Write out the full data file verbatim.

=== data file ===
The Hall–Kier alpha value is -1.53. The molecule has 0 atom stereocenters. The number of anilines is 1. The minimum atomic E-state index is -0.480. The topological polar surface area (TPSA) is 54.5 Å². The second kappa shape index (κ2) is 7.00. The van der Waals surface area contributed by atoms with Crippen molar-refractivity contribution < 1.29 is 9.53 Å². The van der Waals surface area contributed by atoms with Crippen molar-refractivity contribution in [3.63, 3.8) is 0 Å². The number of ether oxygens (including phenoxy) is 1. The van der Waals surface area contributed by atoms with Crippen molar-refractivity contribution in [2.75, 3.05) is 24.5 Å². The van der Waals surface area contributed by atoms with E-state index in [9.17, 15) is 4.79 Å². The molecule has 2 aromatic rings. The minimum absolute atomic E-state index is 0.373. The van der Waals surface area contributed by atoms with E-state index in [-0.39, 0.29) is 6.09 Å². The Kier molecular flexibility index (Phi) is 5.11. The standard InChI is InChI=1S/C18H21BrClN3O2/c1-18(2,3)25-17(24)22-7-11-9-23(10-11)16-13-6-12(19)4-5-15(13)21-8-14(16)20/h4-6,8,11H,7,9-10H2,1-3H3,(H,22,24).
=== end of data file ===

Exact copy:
The Hall–Kier alpha value is -1.53. The molecule has 0 atom stereocenters. The number of anilines is 1. The minimum atomic E-state index is -0.480. The topological polar surface area (TPSA) is 54.5 Å². The second kappa shape index (κ2) is 7.00. The van der Waals surface area contributed by atoms with Crippen molar-refractivity contribution < 1.29 is 9.53 Å². The van der Waals surface area contributed by atoms with Crippen molar-refractivity contribution in [3.63, 3.8) is 0 Å². The number of ether oxygens (including phenoxy) is 1. The van der Waals surface area contributed by atoms with Crippen molar-refractivity contribution in [2.75, 3.05) is 24.5 Å². The van der Waals surface area contributed by atoms with E-state index in [9.17, 15) is 4.79 Å². The molecule has 2 aromatic rings. The minimum absolute atomic E-state index is 0.373. The van der Waals surface area contributed by atoms with E-state index in [-0.39, 0.29) is 6.09 Å². The Kier molecular flexibility index (Phi) is 5.11. The standard InChI is InChI=1S/C18H21BrClN3O2/c1-18(2,3)25-17(24)22-7-11-9-23(10-11)16-13-6-12(19)4-5-15(13)21-8-14(16)20/h4-6,8,11H,7,9-10H2,1-3H3,(H,22,24).